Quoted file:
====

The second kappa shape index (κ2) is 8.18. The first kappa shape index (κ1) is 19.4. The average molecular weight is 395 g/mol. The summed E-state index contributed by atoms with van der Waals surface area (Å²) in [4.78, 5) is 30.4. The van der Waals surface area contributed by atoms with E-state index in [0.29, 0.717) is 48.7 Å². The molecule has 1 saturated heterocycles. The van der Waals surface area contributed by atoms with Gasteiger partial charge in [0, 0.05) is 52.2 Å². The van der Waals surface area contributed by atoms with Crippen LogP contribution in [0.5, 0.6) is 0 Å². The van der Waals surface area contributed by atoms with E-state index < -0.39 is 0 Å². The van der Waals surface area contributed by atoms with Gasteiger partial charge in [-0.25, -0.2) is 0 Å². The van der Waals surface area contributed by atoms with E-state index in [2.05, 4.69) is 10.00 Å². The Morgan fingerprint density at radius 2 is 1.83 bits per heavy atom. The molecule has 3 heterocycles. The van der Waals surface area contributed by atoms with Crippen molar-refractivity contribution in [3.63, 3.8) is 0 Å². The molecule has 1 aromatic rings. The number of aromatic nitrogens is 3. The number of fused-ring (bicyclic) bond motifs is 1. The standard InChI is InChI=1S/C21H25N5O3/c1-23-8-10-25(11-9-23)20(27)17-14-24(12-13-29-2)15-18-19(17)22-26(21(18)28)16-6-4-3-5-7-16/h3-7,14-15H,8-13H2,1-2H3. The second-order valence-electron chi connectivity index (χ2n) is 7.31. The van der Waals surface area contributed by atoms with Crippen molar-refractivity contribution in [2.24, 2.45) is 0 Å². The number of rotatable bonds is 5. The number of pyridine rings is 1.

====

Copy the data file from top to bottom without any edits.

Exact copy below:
The second kappa shape index (κ2) is 8.18. The first kappa shape index (κ1) is 19.4. The average molecular weight is 395 g/mol. The summed E-state index contributed by atoms with van der Waals surface area (Å²) in [4.78, 5) is 30.4. The van der Waals surface area contributed by atoms with E-state index in [0.29, 0.717) is 48.7 Å². The molecule has 1 saturated heterocycles. The van der Waals surface area contributed by atoms with Gasteiger partial charge in [0, 0.05) is 52.2 Å². The van der Waals surface area contributed by atoms with Crippen LogP contribution in [0.5, 0.6) is 0 Å². The van der Waals surface area contributed by atoms with E-state index < -0.39 is 0 Å². The van der Waals surface area contributed by atoms with Gasteiger partial charge in [-0.25, -0.2) is 0 Å². The van der Waals surface area contributed by atoms with E-state index in [2.05, 4.69) is 10.00 Å². The Morgan fingerprint density at radius 2 is 1.83 bits per heavy atom. The molecule has 3 heterocycles. The van der Waals surface area contributed by atoms with Crippen molar-refractivity contribution in [3.63, 3.8) is 0 Å². The molecule has 1 aromatic rings. The number of aromatic nitrogens is 3. The number of fused-ring (bicyclic) bond motifs is 1. The standard InChI is InChI=1S/C21H25N5O3/c1-23-8-10-25(11-9-23)20(27)17-14-24(12-13-29-2)15-18-19(17)22-26(21(18)28)16-6-4-3-5-7-16/h3-7,14-15H,8-13H2,1-2H3. The second-order valence-electron chi connectivity index (χ2n) is 7.31. The van der Waals surface area contributed by atoms with Crippen molar-refractivity contribution in [2.24, 2.45) is 0 Å². The number of rotatable bonds is 5. The number of pyridine rings is 1.